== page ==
Quantitative Economics: Jul, 2012, Volume 3, Issue 2
Assessing Rothstein’s critique of teacher value-added models
Value-added models of teacher effectiveness yield consistent estimates of teacher
quality under the assumption that students are randomly assigned to classrooms
conditional on ability. Rothstein (2010) tested and rejected this underlying sorting
assumption, casting doubt on the usefulness of the value-added framework.
In this paper, I illustrate that the falsification tests employed by Rothstein perform
quite poorly in small samples and I propose an alternative testing strategy that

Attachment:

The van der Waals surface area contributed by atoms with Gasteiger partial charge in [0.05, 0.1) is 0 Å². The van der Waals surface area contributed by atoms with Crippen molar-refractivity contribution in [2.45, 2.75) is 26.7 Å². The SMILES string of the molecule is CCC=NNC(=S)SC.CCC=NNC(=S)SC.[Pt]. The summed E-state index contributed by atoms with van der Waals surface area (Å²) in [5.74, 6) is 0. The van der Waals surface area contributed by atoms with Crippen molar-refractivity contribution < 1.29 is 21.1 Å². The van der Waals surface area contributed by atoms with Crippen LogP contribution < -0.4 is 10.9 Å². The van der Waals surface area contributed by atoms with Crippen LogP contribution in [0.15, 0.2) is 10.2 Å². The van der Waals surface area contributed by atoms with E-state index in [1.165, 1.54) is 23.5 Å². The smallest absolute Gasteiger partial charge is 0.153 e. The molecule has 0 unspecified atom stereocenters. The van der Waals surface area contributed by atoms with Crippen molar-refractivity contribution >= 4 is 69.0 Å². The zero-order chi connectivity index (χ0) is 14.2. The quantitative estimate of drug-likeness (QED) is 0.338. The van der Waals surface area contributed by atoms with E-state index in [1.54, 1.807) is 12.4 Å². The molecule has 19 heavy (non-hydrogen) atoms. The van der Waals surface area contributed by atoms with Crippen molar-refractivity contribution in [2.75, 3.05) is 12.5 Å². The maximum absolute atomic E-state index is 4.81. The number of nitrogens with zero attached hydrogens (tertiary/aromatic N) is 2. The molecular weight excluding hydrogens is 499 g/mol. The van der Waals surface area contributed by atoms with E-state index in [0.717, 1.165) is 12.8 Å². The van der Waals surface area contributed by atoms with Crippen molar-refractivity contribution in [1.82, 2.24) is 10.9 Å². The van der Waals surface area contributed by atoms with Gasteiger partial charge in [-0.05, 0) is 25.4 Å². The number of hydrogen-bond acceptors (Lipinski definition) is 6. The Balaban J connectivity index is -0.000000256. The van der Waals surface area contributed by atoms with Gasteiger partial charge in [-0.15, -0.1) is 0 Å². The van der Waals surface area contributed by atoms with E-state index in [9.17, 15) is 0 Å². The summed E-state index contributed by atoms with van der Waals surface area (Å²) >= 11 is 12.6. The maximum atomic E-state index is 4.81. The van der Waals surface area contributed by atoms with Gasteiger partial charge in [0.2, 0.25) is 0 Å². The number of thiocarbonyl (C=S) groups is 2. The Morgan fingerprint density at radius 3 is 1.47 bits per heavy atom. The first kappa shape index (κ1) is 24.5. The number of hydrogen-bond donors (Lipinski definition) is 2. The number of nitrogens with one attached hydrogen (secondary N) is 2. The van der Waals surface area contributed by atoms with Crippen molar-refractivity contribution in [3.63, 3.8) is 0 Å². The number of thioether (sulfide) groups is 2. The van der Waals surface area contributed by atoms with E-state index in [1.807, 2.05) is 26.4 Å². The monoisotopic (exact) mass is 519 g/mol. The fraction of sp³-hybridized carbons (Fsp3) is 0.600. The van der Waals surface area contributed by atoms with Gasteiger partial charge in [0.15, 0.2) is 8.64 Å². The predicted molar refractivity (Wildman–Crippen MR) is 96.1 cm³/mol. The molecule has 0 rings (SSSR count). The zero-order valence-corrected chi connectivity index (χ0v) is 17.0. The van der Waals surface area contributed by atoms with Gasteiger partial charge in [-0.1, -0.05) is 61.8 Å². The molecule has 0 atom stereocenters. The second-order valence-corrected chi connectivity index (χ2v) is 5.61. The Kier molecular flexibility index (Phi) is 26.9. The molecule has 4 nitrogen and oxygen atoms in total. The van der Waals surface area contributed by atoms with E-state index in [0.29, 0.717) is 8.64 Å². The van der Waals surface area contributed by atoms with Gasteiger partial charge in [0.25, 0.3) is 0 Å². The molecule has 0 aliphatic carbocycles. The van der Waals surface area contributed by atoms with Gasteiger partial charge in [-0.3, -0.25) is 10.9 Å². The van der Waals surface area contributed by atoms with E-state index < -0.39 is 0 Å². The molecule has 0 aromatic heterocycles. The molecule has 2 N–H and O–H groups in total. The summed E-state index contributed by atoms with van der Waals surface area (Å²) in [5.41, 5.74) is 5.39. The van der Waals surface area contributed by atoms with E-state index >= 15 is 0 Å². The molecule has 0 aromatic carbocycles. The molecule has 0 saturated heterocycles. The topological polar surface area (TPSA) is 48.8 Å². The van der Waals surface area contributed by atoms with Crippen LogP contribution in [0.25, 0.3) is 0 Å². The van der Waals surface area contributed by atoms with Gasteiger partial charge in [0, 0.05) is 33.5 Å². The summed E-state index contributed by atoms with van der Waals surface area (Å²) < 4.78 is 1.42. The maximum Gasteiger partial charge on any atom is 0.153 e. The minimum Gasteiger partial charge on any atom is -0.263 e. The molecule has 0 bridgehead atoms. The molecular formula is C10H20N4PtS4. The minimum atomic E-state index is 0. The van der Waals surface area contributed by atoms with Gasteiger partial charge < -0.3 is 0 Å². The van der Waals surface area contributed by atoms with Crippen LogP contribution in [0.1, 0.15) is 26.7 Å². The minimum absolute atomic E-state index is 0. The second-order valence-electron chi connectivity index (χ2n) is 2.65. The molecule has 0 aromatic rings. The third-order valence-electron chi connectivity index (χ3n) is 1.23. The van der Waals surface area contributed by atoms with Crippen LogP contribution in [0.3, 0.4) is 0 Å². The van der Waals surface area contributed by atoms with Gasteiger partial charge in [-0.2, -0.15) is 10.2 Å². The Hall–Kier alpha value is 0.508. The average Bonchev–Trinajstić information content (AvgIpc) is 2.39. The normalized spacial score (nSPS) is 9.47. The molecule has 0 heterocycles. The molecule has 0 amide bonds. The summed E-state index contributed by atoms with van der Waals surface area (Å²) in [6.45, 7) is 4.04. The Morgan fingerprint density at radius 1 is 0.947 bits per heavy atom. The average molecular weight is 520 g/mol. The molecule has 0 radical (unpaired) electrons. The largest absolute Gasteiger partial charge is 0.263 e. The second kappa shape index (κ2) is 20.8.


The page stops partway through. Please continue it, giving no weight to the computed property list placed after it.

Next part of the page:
is less sensitive to sample size. I also show that none of the proposed falsification
tests works well when the achievement production function is misspecified.
Finally, I return to the same North Carolina sample employed by Rothstein and
retest the assumption of conditional random assignment. Once I account for the
“smallness” of the data and allowteacher inputs to persist at reasonable rates, I fail
to reject conditional random assignment.
Keywords. Teacher value-added, model testing.
JEL classification. I20, C10.
Supplement to "Assessing Rothstein’s critique of teacher value-added models"